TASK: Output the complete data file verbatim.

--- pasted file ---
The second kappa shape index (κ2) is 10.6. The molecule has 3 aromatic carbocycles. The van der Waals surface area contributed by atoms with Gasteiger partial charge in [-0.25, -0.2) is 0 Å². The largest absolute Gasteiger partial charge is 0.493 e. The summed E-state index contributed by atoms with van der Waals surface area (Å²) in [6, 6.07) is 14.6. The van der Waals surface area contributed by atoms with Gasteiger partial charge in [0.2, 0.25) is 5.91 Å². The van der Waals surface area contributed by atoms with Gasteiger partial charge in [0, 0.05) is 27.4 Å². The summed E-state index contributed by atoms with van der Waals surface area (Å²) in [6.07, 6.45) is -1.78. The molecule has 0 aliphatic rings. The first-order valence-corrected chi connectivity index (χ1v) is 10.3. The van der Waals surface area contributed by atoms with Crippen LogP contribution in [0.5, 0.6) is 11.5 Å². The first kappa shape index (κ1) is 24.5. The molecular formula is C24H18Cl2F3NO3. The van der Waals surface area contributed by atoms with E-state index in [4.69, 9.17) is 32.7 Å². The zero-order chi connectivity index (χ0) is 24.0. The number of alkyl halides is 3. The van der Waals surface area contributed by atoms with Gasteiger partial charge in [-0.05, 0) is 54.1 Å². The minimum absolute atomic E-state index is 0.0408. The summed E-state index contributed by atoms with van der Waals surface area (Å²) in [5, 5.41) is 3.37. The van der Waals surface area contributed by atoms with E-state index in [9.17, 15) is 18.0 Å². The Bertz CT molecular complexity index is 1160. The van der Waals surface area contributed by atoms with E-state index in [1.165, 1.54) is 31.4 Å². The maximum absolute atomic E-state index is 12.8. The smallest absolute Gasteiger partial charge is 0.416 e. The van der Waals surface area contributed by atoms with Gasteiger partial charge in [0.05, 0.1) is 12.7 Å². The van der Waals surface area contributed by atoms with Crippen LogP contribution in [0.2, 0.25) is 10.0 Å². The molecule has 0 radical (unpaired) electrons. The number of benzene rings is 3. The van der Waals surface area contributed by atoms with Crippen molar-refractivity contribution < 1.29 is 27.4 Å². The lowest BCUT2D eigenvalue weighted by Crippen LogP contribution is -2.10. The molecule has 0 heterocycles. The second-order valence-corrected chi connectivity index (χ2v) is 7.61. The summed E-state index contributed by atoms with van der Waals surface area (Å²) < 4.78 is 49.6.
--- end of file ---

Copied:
The second kappa shape index (κ2) is 10.6. The molecule has 3 aromatic carbocycles. The van der Waals surface area contributed by atoms with Gasteiger partial charge in [-0.25, -0.2) is 0 Å². The largest absolute Gasteiger partial charge is 0.493 e. The summed E-state index contributed by atoms with van der Waals surface area (Å²) in [6, 6.07) is 14.6. The van der Waals surface area contributed by atoms with Gasteiger partial charge in [0.2, 0.25) is 5.91 Å². The van der Waals surface area contributed by atoms with Gasteiger partial charge in [0, 0.05) is 27.4 Å². The summed E-state index contributed by atoms with van der Waals surface area (Å²) in [6.07, 6.45) is -1.78. The molecule has 0 aliphatic rings. The first-order valence-corrected chi connectivity index (χ1v) is 10.3. The van der Waals surface area contributed by atoms with Crippen LogP contribution in [0.5, 0.6) is 11.5 Å². The first kappa shape index (κ1) is 24.5. The molecular formula is C24H18Cl2F3NO3. The van der Waals surface area contributed by atoms with E-state index in [4.69, 9.17) is 32.7 Å². The zero-order chi connectivity index (χ0) is 24.0. The number of alkyl halides is 3. The van der Waals surface area contributed by atoms with Gasteiger partial charge in [-0.05, 0) is 54.1 Å². The minimum absolute atomic E-state index is 0.0408. The summed E-state index contributed by atoms with van der Waals surface area (Å²) in [5, 5.41) is 3.37. The van der Waals surface area contributed by atoms with E-state index in [9.17, 15) is 18.0 Å². The Bertz CT molecular complexity index is 1160. The van der Waals surface area contributed by atoms with E-state index in [1.165, 1.54) is 31.4 Å². The maximum absolute atomic E-state index is 12.8. The smallest absolute Gasteiger partial charge is 0.416 e. The van der Waals surface area contributed by atoms with Gasteiger partial charge in [0.05, 0.1) is 12.7 Å². The van der Waals surface area contributed by atoms with Crippen LogP contribution in [0.2, 0.25) is 10.0 Å². The molecule has 0 radical (unpaired) electrons. The number of benzene rings is 3. The van der Waals surface area contributed by atoms with Crippen molar-refractivity contribution < 1.29 is 27.4 Å². The lowest BCUT2D eigenvalue weighted by Crippen LogP contribution is -2.10. The molecule has 0 heterocycles. The second-order valence-corrected chi connectivity index (χ2v) is 7.61. The summed E-state index contributed by atoms with van der Waals surface area (Å²) < 4.78 is 49.6.